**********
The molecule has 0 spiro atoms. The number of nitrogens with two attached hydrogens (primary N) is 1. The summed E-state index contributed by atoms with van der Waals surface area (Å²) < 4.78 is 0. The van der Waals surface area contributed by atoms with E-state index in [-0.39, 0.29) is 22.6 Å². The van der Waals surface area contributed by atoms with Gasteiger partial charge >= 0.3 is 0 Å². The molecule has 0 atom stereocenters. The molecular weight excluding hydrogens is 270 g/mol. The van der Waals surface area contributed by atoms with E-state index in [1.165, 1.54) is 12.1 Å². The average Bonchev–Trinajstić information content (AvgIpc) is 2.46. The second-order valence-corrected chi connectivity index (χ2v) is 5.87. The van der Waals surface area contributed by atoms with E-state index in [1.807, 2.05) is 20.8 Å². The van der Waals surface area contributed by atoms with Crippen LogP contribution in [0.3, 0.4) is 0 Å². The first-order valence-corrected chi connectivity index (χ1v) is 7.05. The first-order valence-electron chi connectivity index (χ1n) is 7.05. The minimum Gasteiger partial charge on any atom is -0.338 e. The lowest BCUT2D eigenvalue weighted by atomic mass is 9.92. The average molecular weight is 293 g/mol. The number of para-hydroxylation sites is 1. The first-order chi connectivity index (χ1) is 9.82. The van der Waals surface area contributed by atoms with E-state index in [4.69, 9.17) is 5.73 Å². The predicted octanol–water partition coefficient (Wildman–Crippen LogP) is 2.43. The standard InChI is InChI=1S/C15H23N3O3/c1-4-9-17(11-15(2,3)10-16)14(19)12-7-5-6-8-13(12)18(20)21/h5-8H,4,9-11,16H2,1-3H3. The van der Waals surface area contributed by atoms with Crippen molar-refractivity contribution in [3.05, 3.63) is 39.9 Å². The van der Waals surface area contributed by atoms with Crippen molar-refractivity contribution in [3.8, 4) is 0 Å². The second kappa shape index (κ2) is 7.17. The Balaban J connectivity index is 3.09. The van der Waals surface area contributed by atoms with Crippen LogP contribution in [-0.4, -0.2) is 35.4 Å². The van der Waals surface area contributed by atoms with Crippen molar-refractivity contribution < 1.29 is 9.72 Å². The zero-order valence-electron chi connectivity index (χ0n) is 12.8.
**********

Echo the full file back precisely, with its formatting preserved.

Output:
The molecule has 0 spiro atoms. The number of nitrogens with two attached hydrogens (primary N) is 1. The summed E-state index contributed by atoms with van der Waals surface area (Å²) < 4.78 is 0. The van der Waals surface area contributed by atoms with E-state index in [-0.39, 0.29) is 22.6 Å². The van der Waals surface area contributed by atoms with Gasteiger partial charge >= 0.3 is 0 Å². The molecule has 0 atom stereocenters. The molecular weight excluding hydrogens is 270 g/mol. The van der Waals surface area contributed by atoms with E-state index in [1.165, 1.54) is 12.1 Å². The average Bonchev–Trinajstić information content (AvgIpc) is 2.46. The second-order valence-corrected chi connectivity index (χ2v) is 5.87. The van der Waals surface area contributed by atoms with E-state index in [1.807, 2.05) is 20.8 Å². The van der Waals surface area contributed by atoms with Crippen LogP contribution in [0.3, 0.4) is 0 Å². The first-order valence-corrected chi connectivity index (χ1v) is 7.05. The first-order valence-electron chi connectivity index (χ1n) is 7.05. The minimum Gasteiger partial charge on any atom is -0.338 e. The lowest BCUT2D eigenvalue weighted by atomic mass is 9.92. The average molecular weight is 293 g/mol. The number of para-hydroxylation sites is 1. The first-order chi connectivity index (χ1) is 9.82. The van der Waals surface area contributed by atoms with E-state index in [4.69, 9.17) is 5.73 Å². The predicted octanol–water partition coefficient (Wildman–Crippen LogP) is 2.43. The standard InChI is InChI=1S/C15H23N3O3/c1-4-9-17(11-15(2,3)10-16)14(19)12-7-5-6-8-13(12)18(20)21/h5-8H,4,9-11,16H2,1-3H3. The van der Waals surface area contributed by atoms with Crippen molar-refractivity contribution in [3.05, 3.63) is 39.9 Å². The van der Waals surface area contributed by atoms with Crippen molar-refractivity contribution in [3.8, 4) is 0 Å². The second kappa shape index (κ2) is 7.17. The Balaban J connectivity index is 3.09. The van der Waals surface area contributed by atoms with Crippen LogP contribution in [-0.4, -0.2) is 35.4 Å². The van der Waals surface area contributed by atoms with Crippen molar-refractivity contribution < 1.29 is 9.72 Å². The zero-order valence-electron chi connectivity index (χ0n) is 12.8.